Fried Sardines with Krioyo Sauce
Sardines you know, but you might be asking yourself what is krioyo sauce? Krioyo is the Papiamento word for creole and is a very typical and recognizable sauce in Curaçao. It’s the one sauce you can basically have with anything and that can bring any dish together in Curaçao. Of course, ever family has their own version and even within the family there are slight variations based on what they might have available in their fridge that day.
The word Creole itself encompasses a lot, it’s a culture, it’s people it’s languages and of course it’s a descriptor of cuisines. Papiamento, the language we speak in Curaçao is a creole language derived from Portuguese, and mixed with other languages. But there are several other creole languages in the Caribbean and they originated from Spanish, French or English. The same variety you have in languages you can also find back in the cuisine and culture and you can expect a different answer as to what creole is depending who you are asking and from which region they are. Therefore, this particular sauce is a creole sauce that will be familiar to people from Curaçao, Aruba and Bonaire. But might not necessarily be recognized as such by someone from a different island.
This beautiful sauce is paired with sardines, I was pleasantly surprised when I bumped into sardines in the frozen fish section at my supermarket. But they turned out to be more work than I expected as they still had to be descaled and gutted. I simply flashed back to watching my grandpa doing this in the garden and applied his technique as this is not particularly something I can say I’m skilled at. But at the end of the day I got the job done. In this case I would say definitely follow Andrea’s advice, befriend your fish monger and ask him to do the dirty work for you.
I also paired the fish with some nice boiled cassava and fried plantains. Bringing all these elements together and you have quite a typical dish you can find at any authentic Curaçao eatery. Maybe instead of cassava you might get served rice or our sturdier version of polenta called funchi. But it definitely made me feel like I was in Curaçao if even for a split second. I hope you try this and enjoy it as much as I do.
Fried Sardines with Krioyo Sauce
- 1 onion finely chopped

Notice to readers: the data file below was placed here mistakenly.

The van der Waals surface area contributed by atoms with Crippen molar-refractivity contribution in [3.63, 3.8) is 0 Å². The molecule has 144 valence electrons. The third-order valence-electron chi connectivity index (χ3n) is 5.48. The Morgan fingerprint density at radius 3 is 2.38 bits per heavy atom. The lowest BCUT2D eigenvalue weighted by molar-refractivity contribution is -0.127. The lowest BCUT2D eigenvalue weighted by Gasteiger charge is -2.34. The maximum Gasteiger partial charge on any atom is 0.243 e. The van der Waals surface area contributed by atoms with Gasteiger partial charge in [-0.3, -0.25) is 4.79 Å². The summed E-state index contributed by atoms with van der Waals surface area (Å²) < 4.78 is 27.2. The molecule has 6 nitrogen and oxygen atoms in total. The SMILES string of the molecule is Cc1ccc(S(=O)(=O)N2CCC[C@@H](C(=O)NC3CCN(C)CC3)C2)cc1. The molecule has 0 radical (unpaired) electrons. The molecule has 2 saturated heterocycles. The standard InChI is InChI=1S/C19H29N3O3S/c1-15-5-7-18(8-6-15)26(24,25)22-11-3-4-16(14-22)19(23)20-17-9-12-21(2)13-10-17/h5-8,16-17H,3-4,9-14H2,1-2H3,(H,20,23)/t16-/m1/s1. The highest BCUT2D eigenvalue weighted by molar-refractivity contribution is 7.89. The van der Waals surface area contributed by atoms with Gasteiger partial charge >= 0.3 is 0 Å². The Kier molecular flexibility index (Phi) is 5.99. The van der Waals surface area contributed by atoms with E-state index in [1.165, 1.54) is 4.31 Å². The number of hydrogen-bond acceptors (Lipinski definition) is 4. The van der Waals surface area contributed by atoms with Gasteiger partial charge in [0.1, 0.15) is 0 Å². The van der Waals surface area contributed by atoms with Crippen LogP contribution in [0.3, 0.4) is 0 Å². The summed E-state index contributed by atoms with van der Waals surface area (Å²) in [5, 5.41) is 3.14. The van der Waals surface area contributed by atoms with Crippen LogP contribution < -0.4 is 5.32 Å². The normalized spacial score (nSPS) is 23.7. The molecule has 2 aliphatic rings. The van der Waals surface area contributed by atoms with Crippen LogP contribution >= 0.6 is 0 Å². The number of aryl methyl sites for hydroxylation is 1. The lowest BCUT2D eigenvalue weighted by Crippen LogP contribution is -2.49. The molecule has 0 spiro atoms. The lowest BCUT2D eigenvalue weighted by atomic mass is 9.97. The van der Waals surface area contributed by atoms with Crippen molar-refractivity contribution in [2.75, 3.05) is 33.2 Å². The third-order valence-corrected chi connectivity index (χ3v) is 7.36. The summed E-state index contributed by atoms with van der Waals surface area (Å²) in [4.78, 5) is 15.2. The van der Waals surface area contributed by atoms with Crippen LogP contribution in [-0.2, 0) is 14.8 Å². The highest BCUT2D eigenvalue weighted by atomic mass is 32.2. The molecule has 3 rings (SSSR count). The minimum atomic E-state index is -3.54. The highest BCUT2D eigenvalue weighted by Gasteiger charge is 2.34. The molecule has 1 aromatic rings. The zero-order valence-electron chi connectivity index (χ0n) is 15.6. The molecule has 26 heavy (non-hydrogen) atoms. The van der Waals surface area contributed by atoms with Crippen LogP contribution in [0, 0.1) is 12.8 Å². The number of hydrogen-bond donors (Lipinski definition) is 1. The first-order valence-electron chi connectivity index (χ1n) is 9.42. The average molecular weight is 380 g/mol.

- 4 cloves garlic minced
- 1 green bell pepper diced
- 3 to matoes diced
- 1 lime juice
- 1 tbsp celery leaves chopped
- 2 tbsp coconut aminos
- ½ tsp salt
- ½ tsp black pepper
- 2 tbsp olive oil
- 6 fresh sardines
- ¼ cup coconut oil
- 1 plantain ripe
- 2 tbsp coconut oil
- 1 cassava
- 1 tsp salt
- In a pan heat up the olive oil and add the onions to cook.
- When onions are slightly translucent add the minced garlic and stir for 30 seconds before adding the bell pepper, tomatoes and salt. Allow to cook for 2-3 minutes.
- Add the remaining ingredients cover the pan and set to simmer for 10 minutes.
- Heat up a pot with water to boiling point and add salt.
- While the water is boiling, peel the cassava and cut them into wedges like fries, remove the woody bits in the center of the cassava these are not edible.
- Add the cassava to the pot and allow to cook for 20-25 minutes, check whether they are done and pour out the water.
- Peel the plantain and slice on a diagonal.
- Heat up a pan with 2 tbsp of coconut oil and place the plantains on the pan. If the plantains are really ripe they can turn from golden brown to burned really fast, so pay close attention to them and turn once they are nice and golden brown.
- Once done remove from the pan and place on a paper towel to drain any excess oil.
- Move on to the sardines, do yourself a favor and buy them from the fish monger already cleaned. Rinse them under running water and pat them dry.
- Make sure the bottom of the pan is completely covered with coconut oil, you might need to add more oil after cooking the plantains.
- Fry the sardines on each side for about 3-4 minutes until nice and crisp.
- Remove and let drain on a paper towel.
- Put all the cooked elements together and you are ready to serve.